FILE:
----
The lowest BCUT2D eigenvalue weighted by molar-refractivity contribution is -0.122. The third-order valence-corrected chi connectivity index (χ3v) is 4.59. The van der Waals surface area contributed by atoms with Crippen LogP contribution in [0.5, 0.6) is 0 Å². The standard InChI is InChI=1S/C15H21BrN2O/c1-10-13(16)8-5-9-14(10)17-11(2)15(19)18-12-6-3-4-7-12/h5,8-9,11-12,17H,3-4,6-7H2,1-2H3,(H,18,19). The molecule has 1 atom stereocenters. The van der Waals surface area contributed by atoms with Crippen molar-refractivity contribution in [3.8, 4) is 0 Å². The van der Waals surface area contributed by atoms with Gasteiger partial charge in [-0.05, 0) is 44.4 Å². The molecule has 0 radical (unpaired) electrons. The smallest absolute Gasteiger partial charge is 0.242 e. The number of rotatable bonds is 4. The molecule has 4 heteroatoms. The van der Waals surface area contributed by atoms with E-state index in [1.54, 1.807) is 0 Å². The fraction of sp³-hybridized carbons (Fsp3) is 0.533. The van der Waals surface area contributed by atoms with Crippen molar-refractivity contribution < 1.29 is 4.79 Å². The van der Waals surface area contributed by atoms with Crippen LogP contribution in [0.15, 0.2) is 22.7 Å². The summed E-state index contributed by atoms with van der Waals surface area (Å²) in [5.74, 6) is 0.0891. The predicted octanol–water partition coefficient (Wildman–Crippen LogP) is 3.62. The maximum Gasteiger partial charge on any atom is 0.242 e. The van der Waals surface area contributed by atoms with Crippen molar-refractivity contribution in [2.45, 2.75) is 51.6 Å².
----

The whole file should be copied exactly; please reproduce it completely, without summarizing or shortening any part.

The lowest BCUT2D eigenvalue weighted by molar-refractivity contribution is -0.122. The third-order valence-corrected chi connectivity index (χ3v) is 4.59. The van der Waals surface area contributed by atoms with Crippen LogP contribution in [0.5, 0.6) is 0 Å². The standard InChI is InChI=1S/C15H21BrN2O/c1-10-13(16)8-5-9-14(10)17-11(2)15(19)18-12-6-3-4-7-12/h5,8-9,11-12,17H,3-4,6-7H2,1-2H3,(H,18,19). The molecule has 1 atom stereocenters. The van der Waals surface area contributed by atoms with Crippen molar-refractivity contribution in [3.8, 4) is 0 Å². The van der Waals surface area contributed by atoms with Gasteiger partial charge in [-0.05, 0) is 44.4 Å². The molecule has 0 radical (unpaired) electrons. The smallest absolute Gasteiger partial charge is 0.242 e. The number of rotatable bonds is 4. The molecule has 4 heteroatoms. The van der Waals surface area contributed by atoms with E-state index in [1.54, 1.807) is 0 Å². The fraction of sp³-hybridized carbons (Fsp3) is 0.533. The van der Waals surface area contributed by atoms with Crippen molar-refractivity contribution < 1.29 is 4.79 Å². The van der Waals surface area contributed by atoms with Crippen LogP contribution in [0.15, 0.2) is 22.7 Å². The summed E-state index contributed by atoms with van der Waals surface area (Å²) in [5.74, 6) is 0.0891. The predicted octanol–water partition coefficient (Wildman–Crippen LogP) is 3.62. The maximum Gasteiger partial charge on any atom is 0.242 e. The van der Waals surface area contributed by atoms with Crippen molar-refractivity contribution in [2.45, 2.75) is 51.6 Å².